Director Jesse Peretz’s Juliet, Naked opens with a video recording of Duncan (Chris O’Dowd), a middle-aged professor of media studies, waxing rhapsodic over the brilliance of the short-lived musical career of singer-songwriter Tucker Crowe (Ethan Hawke). Although Crowe mysteriously dropped off the grid 25 years ago following the release of his final album, Juliet, Duncan still dutifully maintains a fan page where a small group of men gather daily to deconstruct Crowe’s lyrics and postulate outlandish theories about what the reclusive musician has been up to in the intervening decades.
Not everyone, though, including Duncan’s girlfriend, Annie (Rose Byrne), is clamoring for the return of the great Tucker Crowe. Of course, that only strengthens Duncan’s conviction to preserve the legacy of his hero, even if it means inflicting his obsession on nearly everyone he meets. But just as it really digs into the unbridled passion of niche fandom and its effects on interpersonal relationships, the film performs a strange about-face, all but abandoning Duncan for long stretches of time. After trolling her self-absorbed, snobbish husband by posting a vitriolic review of Juliet‘s recently surfaced acoustic demos (titled, of course, Juliet, Naked), Annie begins a lengthy online communication with Tucker after receiving an email from him telling her she was spot-on about the unearthed recordings being garbage.
Never mind the reasons why a musician out of the spotlight for so long would be carefully reading sparsely populated message boards to see what his few remaining fans are still writing about him. This is a rom-com, so, naturally, Annie and Tucker are inextricably drawn to one another. Conveniently, Duncan cheats on Annie with someone who appreciates Tucker’s newly discovered music, which clears the way for Annie to run off without guilt or complication. And as Duncan fades to the background, Peretz begins to clumsily vacillate between Tucker seeking to be redeemed in the eyes of his children, whom he’s neglected over the years, and Annie grappling with her identity after breaking up with Duncan, who she had been with since she was a teenager.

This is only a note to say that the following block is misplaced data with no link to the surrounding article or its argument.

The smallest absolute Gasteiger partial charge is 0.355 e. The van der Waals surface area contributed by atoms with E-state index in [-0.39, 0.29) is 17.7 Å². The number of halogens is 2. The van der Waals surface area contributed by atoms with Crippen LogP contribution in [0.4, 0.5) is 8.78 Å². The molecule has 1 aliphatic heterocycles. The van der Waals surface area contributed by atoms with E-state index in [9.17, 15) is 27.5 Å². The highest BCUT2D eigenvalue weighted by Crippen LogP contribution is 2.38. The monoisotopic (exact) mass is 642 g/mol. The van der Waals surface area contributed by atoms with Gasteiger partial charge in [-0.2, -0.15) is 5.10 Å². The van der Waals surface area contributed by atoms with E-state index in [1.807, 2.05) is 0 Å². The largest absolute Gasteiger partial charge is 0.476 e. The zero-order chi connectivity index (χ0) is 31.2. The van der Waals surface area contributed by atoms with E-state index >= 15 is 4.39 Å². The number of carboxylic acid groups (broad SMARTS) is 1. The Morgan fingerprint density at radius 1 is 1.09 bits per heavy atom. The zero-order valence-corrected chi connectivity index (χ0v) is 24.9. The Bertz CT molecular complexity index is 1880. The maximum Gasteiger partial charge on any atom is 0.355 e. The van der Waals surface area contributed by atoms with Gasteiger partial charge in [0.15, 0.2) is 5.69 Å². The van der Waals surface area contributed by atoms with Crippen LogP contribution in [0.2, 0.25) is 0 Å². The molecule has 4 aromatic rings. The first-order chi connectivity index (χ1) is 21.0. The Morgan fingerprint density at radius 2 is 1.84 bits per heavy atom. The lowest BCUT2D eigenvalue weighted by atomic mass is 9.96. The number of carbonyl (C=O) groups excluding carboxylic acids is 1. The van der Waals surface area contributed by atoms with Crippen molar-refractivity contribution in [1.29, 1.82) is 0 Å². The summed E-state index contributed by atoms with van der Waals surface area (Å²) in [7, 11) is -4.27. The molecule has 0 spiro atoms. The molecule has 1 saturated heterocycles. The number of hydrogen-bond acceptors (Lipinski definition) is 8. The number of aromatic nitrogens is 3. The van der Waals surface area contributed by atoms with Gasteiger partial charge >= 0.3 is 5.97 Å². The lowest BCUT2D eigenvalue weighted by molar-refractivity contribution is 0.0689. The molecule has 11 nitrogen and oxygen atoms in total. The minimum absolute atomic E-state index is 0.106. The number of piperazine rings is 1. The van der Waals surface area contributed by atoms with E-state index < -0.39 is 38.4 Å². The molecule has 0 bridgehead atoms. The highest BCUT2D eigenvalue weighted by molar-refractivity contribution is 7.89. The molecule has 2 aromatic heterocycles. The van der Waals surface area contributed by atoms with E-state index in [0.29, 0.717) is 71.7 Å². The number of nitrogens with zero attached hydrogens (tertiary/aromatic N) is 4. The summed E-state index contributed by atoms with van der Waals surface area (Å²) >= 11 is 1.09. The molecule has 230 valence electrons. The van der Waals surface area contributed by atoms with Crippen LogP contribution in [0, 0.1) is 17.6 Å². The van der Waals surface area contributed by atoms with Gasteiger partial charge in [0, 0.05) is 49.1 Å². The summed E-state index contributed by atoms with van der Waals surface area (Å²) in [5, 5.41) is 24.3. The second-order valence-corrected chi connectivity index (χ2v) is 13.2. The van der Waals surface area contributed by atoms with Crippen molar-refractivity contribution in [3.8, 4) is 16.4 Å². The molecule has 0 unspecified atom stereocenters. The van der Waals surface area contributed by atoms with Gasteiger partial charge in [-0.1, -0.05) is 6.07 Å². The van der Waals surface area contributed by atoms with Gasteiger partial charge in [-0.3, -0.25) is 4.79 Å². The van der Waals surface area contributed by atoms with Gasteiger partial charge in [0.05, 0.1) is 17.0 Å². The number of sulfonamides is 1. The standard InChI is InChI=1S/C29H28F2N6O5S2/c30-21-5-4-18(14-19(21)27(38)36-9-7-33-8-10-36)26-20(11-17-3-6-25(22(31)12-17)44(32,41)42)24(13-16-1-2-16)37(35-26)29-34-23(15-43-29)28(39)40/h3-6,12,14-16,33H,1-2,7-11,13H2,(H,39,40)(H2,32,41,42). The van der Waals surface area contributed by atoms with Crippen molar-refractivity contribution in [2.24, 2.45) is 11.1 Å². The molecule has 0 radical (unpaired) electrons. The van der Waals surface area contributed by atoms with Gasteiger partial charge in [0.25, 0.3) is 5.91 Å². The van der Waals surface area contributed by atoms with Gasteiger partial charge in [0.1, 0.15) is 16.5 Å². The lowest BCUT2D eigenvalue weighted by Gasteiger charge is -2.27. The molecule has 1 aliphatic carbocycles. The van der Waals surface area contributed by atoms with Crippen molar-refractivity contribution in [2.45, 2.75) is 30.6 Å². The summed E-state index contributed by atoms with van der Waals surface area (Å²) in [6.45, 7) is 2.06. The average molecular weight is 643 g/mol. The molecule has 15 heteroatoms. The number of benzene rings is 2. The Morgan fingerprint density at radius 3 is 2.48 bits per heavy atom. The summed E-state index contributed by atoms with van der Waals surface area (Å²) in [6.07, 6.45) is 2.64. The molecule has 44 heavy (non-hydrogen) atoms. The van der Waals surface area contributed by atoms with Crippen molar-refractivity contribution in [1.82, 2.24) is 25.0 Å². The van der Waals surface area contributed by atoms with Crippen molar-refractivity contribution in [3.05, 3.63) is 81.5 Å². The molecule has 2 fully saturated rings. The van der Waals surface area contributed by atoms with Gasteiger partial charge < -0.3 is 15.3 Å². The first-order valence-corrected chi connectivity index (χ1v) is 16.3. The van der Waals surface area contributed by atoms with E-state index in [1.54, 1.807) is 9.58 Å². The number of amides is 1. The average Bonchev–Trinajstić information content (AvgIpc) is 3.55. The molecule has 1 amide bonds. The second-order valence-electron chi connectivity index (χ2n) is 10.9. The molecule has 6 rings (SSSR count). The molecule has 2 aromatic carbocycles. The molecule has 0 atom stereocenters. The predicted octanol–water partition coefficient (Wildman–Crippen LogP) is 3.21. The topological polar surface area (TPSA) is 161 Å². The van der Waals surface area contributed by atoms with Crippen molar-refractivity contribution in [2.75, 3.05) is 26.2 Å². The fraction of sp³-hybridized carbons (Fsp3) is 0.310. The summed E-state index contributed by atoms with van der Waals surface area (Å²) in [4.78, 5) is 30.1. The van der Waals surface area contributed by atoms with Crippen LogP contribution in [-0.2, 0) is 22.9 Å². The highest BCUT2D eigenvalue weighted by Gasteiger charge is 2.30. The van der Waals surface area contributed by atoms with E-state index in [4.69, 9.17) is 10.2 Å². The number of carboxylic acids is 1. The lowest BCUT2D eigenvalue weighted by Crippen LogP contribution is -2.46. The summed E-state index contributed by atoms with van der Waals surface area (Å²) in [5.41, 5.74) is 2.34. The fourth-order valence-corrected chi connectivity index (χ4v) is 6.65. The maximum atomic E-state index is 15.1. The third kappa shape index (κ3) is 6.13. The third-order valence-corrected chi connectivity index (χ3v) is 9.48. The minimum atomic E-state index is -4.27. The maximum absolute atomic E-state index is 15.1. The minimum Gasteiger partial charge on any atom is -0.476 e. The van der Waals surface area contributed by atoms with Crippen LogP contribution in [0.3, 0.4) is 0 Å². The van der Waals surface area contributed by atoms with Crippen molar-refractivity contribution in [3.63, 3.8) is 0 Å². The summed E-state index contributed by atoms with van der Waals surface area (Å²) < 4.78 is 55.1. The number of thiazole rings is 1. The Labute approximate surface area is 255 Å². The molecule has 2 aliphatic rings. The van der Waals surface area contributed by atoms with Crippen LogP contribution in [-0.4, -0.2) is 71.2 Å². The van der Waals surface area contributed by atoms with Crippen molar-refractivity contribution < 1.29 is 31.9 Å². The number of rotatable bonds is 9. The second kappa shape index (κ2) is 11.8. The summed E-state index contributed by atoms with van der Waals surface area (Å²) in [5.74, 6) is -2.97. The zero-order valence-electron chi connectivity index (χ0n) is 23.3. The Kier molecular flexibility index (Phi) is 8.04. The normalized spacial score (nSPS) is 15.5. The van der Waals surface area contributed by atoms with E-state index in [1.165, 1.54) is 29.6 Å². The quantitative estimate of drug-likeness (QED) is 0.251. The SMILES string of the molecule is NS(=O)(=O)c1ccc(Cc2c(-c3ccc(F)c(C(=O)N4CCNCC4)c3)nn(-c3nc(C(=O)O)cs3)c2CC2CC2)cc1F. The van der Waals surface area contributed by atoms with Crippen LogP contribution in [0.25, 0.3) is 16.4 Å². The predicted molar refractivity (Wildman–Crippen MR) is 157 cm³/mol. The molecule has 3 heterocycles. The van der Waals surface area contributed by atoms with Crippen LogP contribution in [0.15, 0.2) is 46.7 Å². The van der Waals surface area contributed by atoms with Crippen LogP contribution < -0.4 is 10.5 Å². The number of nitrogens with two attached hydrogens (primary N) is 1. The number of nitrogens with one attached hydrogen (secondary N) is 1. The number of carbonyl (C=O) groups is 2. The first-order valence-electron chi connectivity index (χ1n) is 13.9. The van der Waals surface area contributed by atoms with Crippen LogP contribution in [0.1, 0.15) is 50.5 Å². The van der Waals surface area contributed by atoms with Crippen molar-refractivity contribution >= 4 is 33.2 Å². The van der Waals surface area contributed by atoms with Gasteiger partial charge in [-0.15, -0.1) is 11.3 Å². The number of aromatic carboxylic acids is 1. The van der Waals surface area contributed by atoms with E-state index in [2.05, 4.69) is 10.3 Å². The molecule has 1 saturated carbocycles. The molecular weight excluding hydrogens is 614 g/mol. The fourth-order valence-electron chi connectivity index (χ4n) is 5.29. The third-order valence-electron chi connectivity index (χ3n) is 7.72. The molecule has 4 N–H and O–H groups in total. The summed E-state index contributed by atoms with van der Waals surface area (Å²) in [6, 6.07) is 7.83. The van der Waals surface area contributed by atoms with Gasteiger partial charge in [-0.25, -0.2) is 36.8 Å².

Juliet, Naked flagrantly stacks the deck in Tucker’s favor, never truly delving into how his past actions caused so much pain to his ex-girlfriend (Megan Dodds) and children, almost going so far as expecting us to feel compassion for him once he tries to turn his life around. The remainder of the film is as spotty as Tucker’s checkered past, loaded with inconsequential detours and questionable and inconsistent character psychology as it stumbles awkwardly to its foregone conclusion. And in its divergent attempts to examine the perils of toxic, overindulgent fandom, the difficulties of facing up to past mistakes and regrets, and the challenge of discovering your own needs and desires once you’ve separated from a longtime partner, Juliet, Naked ultimately remains too scattershot to say much about any of them.